US President Donald Trump has vowed to prohibit the Chinese-owned video sharing platform TikTok in the United States, saying that he might do this via an executive order the next day, amid allegations of IP theft by Beijing.
“As far as TikTok is concerned, we’re banning them from the United States,” Trump told reporters on board Air Force One on Friday, according to NBC News, adding that he may do so as early as Saturday. Trump indicated that he might use an executive order or invoke emergency powers to effect the ban.
I have that authority. I can do it with an executive order or that.
The proposal comes just hours after reports earlier on Friday that Microsoft was involved in talks to acquire the video app from Chinese firm ByteDance, a purchase Trump has reportedly opposed. Both Microsoft and ByteDance declined to comment on the matter, however.
The news of Trump banning the app, which is especially popular with teenagers, has sparked a meme fest on Twitter.
Netizens have been mourning the careers of American TikTok “influencers,” potentially unemployed within 24 hours from now, predicting an influx of social media-savvy teens to other platforms, such as YouTube.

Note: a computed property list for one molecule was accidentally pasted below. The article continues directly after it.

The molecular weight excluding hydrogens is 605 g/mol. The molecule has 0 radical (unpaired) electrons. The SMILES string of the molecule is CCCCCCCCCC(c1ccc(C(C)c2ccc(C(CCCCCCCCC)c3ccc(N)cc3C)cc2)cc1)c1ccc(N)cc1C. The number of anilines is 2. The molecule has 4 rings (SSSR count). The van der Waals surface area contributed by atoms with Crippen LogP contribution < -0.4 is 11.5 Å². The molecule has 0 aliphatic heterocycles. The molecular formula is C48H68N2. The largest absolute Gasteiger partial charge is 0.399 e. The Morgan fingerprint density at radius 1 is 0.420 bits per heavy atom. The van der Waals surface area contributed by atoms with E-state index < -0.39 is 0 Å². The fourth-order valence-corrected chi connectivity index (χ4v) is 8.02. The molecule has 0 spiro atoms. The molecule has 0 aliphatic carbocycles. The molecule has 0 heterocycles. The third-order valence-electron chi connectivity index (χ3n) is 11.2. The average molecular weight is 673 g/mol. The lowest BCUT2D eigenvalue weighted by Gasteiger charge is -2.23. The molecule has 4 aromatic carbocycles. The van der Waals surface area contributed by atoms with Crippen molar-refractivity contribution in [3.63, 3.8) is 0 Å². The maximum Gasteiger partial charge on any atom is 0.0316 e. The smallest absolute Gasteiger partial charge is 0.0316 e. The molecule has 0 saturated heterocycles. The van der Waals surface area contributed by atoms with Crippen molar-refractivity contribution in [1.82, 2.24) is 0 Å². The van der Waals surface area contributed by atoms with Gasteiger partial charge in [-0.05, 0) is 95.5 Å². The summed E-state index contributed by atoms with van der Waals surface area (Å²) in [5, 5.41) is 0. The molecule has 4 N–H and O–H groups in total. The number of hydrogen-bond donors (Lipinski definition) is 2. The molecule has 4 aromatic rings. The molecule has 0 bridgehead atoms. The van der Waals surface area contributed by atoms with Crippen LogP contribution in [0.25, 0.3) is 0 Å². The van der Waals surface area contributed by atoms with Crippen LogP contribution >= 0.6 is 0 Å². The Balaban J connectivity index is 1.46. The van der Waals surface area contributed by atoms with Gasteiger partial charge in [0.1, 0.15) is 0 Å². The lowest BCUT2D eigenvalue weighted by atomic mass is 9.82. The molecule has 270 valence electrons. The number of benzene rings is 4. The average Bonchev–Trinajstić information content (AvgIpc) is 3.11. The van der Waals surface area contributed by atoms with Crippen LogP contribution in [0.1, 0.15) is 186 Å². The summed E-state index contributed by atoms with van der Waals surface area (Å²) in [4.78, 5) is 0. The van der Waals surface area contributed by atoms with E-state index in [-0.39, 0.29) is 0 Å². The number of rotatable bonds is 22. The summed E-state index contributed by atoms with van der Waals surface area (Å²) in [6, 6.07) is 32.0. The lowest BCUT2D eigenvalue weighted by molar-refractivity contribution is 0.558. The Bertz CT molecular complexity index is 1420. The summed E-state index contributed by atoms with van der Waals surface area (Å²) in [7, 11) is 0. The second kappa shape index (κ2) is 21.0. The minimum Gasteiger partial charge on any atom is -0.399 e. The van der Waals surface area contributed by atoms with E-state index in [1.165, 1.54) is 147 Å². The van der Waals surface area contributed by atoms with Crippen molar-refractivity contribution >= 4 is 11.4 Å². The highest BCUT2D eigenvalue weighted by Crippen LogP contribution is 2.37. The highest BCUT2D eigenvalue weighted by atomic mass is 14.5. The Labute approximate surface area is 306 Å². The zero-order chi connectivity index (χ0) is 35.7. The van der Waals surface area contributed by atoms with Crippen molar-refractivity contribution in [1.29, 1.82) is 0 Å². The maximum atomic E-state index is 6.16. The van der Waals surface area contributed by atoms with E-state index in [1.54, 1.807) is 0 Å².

Tiktok creators making one last tik tok before it gets banned. #TikTokBanpic.twitter.com/6NtGE91T5b
influencers at the unemployment office after tiktok is banned: pic.twitter.com/dGpZsKbMpT
Tiktok stars rushing to make a yt: pic.twitter.com/TZn2leFzrv
The president had hinted at a ban previously, including on Friday morning, telling reporters at the White House that the administration “may be” banning the platform, noting “there’s a couple options… we’re looking at a lot of alternatives with respect to TikTok.” He has repeatedly expressed concern about TikTok and other Chinese entities grabbing American data, a talking point that’s increasingly gained traction in the Oval Office, also used to justify the closure of a Chinese consulate earlier this month.
The app has proven controversial outside of government as well, with Amazon asking employees to stop using it earlier this month, citing “security risks.” A company spokesperson later clarified that the internal directive was “sent in error,” however, and that Amazon’s policy on the platform had not changed. The incident nonetheless highlighted broader concerns about the app, which was found to surreptitiously access “clipboard content” on Apple devices last month, possibly revealing sensitive information such as passwords. The company had previously acknowledged the practice in 2019, but said it would stop.
Tensions have soared between Washington and Beijing in recent months, as the Trump administration steps up an offensive on China in both policy and rhetoric. Amid a lingering trade spat that nearly escalated into a tariff war last year, the US has also taken aim at Chinese telecom Huawei, arguing the company is a threat to American intellectual property. Both Huawei representatives and Chinese officials have argued the move is merely a way to drive a Chinese competitor from the American market, using ‘security’ as a pretext.
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